Algenol grows algae in “bioreactors,” troughs covered with flexible plastic and filled with saltwater. The water is saturated with carbon dioxide, to encourage growth of the algae. “It looks like a long hot dog balloon,” Mr. Woods said. Dow, a maker of specialty plastics, will provide the “balloon” material.

The algae, through photosynthesis, convert the carbon dioxide and water into ethanol, which is a hydrocarbon, oxygen and fresh water.

The company has 40 bioreactors in Florida, and as part of the demonstration project plans 3,100 of them on a 24-acre site at Dow’s Freeport, Tex., site. Among the steps still being improved is the separation of the oxygen and water from the ethanol. The Georgia Institute of Technology will work on that process, as will Membrane Technology and Research, a company in Menlo Park, Calif. The National Renewable Energy Laboratory, an Energy Department lab, will study carbon dioxide sources and their impact on the algae samples.

Algenol and its partners are planning a demonstration plant that could produce 100,000 gallons a year. The company and its partners were spending more than $50 million, said Mr. Woods, but not all of that was going into the pilot plant. The company had applied to the Energy Department for financing under the stimulus bill, but would build a pilot plant with or without a grant, he said.

With a stimulus grant, he said, the division of spending would be slightly more than 50 percent from the private sector, although the normal level was 20 percent. The project would create 300 jobs, he said, adding that Algenol and Dow were “incredibly hopeful” of getting the grant, partly because they had a combination of an innovative start-up company, a major company with extensive experience in industrial processes, a university and a national laboratory.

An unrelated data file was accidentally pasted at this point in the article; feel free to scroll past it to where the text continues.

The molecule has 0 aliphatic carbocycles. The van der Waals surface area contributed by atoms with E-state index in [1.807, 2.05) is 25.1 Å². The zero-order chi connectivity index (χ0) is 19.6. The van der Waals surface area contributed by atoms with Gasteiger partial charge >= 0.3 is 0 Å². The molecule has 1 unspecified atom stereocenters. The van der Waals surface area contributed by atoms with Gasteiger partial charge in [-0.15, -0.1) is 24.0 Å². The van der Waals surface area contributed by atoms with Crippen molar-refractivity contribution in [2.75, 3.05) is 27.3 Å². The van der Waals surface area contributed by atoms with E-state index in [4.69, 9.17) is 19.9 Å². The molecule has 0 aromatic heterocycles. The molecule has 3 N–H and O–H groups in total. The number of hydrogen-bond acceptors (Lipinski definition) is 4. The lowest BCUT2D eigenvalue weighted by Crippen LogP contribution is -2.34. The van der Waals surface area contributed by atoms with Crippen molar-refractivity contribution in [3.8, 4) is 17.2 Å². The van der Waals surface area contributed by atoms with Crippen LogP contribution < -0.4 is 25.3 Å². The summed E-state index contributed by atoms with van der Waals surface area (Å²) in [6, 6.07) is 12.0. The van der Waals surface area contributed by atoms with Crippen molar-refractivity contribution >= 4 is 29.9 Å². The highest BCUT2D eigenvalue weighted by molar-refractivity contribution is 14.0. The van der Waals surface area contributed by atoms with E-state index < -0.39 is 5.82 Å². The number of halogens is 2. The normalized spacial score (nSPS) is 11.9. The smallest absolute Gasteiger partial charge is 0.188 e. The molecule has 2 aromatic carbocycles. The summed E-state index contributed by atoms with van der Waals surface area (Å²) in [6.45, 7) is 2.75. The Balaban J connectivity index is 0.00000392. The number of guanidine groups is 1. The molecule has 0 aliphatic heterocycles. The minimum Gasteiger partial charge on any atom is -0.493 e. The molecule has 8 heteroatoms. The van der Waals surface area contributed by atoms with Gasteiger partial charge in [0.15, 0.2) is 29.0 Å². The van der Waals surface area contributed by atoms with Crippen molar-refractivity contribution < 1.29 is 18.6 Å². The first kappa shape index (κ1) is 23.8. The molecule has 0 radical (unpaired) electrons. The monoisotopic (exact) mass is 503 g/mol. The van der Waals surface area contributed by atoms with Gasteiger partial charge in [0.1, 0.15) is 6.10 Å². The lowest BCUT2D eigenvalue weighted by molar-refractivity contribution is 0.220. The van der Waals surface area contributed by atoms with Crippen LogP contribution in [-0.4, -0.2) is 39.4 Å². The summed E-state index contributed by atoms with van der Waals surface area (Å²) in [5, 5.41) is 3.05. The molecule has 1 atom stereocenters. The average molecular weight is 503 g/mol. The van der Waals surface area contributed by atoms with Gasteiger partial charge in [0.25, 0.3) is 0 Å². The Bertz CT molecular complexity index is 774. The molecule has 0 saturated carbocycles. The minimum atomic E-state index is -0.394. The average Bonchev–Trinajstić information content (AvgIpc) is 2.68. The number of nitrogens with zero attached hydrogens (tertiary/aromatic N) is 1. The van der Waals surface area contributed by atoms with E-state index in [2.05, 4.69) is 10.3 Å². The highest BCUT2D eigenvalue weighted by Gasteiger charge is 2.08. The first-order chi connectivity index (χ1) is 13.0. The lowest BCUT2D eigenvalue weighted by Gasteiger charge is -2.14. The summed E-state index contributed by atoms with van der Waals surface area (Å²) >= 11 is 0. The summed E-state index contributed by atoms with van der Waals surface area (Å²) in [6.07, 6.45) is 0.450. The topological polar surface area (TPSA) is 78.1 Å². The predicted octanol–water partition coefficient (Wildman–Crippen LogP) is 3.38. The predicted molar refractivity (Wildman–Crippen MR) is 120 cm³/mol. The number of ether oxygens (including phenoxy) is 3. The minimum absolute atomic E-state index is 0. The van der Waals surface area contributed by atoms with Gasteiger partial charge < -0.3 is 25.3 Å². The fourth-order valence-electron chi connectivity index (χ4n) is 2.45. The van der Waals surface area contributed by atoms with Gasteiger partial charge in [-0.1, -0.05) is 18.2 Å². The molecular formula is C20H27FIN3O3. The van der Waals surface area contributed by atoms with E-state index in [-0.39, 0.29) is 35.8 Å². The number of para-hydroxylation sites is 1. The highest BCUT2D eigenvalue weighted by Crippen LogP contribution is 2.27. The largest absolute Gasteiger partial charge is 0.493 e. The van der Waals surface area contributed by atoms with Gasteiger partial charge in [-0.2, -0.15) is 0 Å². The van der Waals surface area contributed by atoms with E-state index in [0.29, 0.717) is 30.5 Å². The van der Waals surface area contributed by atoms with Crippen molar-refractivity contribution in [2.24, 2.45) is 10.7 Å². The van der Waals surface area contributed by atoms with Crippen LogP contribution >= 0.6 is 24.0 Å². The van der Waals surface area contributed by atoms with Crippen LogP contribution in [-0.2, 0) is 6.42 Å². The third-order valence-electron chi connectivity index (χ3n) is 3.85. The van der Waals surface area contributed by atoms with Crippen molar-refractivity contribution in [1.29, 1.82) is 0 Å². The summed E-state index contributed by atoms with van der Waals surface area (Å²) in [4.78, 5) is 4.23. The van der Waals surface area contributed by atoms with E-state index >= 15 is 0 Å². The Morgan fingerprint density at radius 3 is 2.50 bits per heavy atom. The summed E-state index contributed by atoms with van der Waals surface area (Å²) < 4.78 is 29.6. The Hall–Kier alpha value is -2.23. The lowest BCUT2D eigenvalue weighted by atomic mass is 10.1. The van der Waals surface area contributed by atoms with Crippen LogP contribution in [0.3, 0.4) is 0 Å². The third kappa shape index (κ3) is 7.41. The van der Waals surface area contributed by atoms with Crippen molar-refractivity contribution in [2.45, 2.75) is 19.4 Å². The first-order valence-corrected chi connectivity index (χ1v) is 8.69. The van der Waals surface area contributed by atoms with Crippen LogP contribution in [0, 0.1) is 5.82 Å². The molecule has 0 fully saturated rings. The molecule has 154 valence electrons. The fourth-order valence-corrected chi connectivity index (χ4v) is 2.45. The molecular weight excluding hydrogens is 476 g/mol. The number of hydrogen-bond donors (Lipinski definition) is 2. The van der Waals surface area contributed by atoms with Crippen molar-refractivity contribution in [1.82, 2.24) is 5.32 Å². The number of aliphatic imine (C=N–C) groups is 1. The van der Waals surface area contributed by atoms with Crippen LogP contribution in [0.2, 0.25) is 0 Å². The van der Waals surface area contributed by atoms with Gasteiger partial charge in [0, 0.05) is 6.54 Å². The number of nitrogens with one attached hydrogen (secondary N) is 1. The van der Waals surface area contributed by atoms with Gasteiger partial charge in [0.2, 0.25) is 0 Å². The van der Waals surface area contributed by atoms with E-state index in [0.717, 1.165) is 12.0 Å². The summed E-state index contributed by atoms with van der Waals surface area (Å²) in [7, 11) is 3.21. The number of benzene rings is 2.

At Dow, Peter A. Molinaro, a spokesman, said that the ethanol was “intriguing to us as a feedstock, because the chemistry is simple.” Dow is already working on using ethanol from Brazilian sugar cane as a replacement for natural gas as an ingredient in plastics.

When Congress created a tax subsidy for ethanol, it raised the price for nonfuel users like Dow, he said. “We’re looking at options, and this is one,” he said.

The New York Times, Matthew L. Wald

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quarta-feira, julho 01st, 2009 | Author: admin

Advanced biofuel producers are strongly supporting legislation recently introduced in the Senate that would make algae-based fuels eligible for the $1.01 per gallon cellulosic ethanol blenders’ credit provided under the 2008 Farm Bill, a development that foreshadows a concerted push to also get algae-based biofuels included in the cellulosic ethanol mandate enacted as part of the the 2007 federal renewable fuels standard (RFS).

domingo, junho 07th, 2009 | Author: admin